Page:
A nonhuman primate model of inherited retinal disease.

TitleA nonhuman primate model of inherited retinal disease.
Publication TypeJournal Article
Year of Publication2019
AuthorsMoshiri, A, Chen, R, Kim, S, Harris, RA, Li, Y, Raveendran, M, Davis, S, Liang, Q, Pomerantz, O, Wang, J, Garzel, L, Cameron, A, Yiu, G, J Stout, T, Huang, Y, Murphy, CJ, Roberts, J, Gopalakrishna, KN, Boyd, K, Artemyev, NO, Rogers, J, Thomasy, SM
JournalJ Clin Invest
Date Published2019 Feb 01
KeywordsAmino Acid Substitution, Animals, Color Vision Defects, Cone Dystrophy, Cyclic Nucleotide Phosphodiesterases, Type 6, Disease Models, Animal, Eye Proteins, Female, HEK293 Cells, Humans, Macaca mulatta, Male, Mutation, Missense, Retinitis Pigmentosa

Inherited retinal degenerations are a common cause of untreatable blindness worldwide, with retinitis pigmentosa and cone dystrophy affecting approximately 1 in 3500 and 1 in 10,000 individuals, respectively. A major limitation to the development of effective therapies is the lack of availability of animal models that fully replicate the human condition. Particularly for cone disorders, rodent, canine, and feline models with no true macula have substantive limitations. By contrast, the cone-rich macula of a nonhuman primate (NHP) closely mirrors that of the human retina. Consequently, well-defined NHP models of heritable retinal diseases, particularly cone disorders that are predictive of human conditions, are necessary to more efficiently advance new therapies for patients. We have identified 4 related NHPs at the California National Primate Research Center with visual impairment and findings from clinical ophthalmic examination, advanced retinal imaging, and electrophysiology consistent with achromatopsia. Genetic sequencing confirmed a homozygous R565Q missense mutation in the catalytic domain of PDE6C, a cone-specific phototransduction enzyme associated with achromatopsia in humans. Biochemical studies demonstrate that the mutant mRNA is translated into a stable protein that displays normal cellular localization but is unable to hydrolyze cyclic GMP (cGMP). This NHP model of a cone disorder will not only serve as a therapeutic testing ground for achromatopsia gene replacement, but also for optimization of gene editing in the macula and of cone cell replacement in general.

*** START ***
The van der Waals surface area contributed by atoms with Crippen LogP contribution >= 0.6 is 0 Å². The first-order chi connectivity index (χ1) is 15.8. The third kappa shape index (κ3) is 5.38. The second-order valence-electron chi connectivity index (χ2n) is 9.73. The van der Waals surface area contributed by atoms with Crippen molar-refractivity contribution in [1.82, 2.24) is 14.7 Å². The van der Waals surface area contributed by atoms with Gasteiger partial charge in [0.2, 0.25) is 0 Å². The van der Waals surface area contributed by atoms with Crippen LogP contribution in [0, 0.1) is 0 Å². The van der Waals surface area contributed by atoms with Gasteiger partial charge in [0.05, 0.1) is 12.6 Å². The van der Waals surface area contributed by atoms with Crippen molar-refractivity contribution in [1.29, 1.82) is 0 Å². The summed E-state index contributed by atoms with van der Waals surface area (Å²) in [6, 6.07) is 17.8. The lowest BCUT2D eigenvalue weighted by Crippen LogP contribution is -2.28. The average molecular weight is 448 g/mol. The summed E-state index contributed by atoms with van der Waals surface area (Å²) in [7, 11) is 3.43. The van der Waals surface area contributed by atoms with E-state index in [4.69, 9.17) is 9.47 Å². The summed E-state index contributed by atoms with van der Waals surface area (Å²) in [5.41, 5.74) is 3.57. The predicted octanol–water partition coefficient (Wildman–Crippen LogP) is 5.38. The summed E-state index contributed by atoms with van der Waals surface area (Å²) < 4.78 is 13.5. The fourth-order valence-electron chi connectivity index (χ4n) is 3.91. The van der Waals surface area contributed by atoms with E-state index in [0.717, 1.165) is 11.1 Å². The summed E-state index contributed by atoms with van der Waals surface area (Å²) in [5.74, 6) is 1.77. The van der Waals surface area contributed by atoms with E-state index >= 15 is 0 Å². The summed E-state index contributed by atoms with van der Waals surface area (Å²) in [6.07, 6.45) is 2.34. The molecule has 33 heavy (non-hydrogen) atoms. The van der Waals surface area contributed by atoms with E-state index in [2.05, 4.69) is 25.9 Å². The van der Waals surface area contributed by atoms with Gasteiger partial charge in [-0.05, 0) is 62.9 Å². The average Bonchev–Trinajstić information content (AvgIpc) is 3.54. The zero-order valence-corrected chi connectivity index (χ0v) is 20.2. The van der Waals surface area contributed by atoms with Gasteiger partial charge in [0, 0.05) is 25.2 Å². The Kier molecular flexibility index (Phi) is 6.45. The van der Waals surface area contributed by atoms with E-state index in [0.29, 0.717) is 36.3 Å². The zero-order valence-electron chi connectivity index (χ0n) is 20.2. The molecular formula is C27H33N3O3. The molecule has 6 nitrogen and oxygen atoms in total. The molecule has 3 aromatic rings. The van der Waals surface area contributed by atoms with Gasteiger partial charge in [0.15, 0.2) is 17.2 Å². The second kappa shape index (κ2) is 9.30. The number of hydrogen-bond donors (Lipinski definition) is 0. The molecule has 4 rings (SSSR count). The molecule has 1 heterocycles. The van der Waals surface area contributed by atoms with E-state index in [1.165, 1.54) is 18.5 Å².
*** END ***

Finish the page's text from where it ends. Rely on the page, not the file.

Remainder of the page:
Alternate JournalJ Clin Invest
PubMed ID30667376
PubMed Central IDPMC6355306
Grant ListS10 OD023469 / OD / NIH HHS / United States
R01 EY026045 / EY / NEI NIH HHS / United States
U24 EY029904 / EY / NEI NIH HHS / United States
R24 RR032329 / RR / NCRR NIH HHS / United States
P30 EY012576 / EY / NEI NIH HHS / United States
R24 OD011173 / OD / NIH HHS / United States
P51 OD011107 / OD / NIH HHS / United States
K08 EY027463 / EY / NEI NIH HHS / United States
R01 EY010843 / EY / NEI NIH HHS / United States
P30 EY002520 / EY / NEI NIH HHS / United States
K08 EY021142 / EY / NEI NIH HHS / United States

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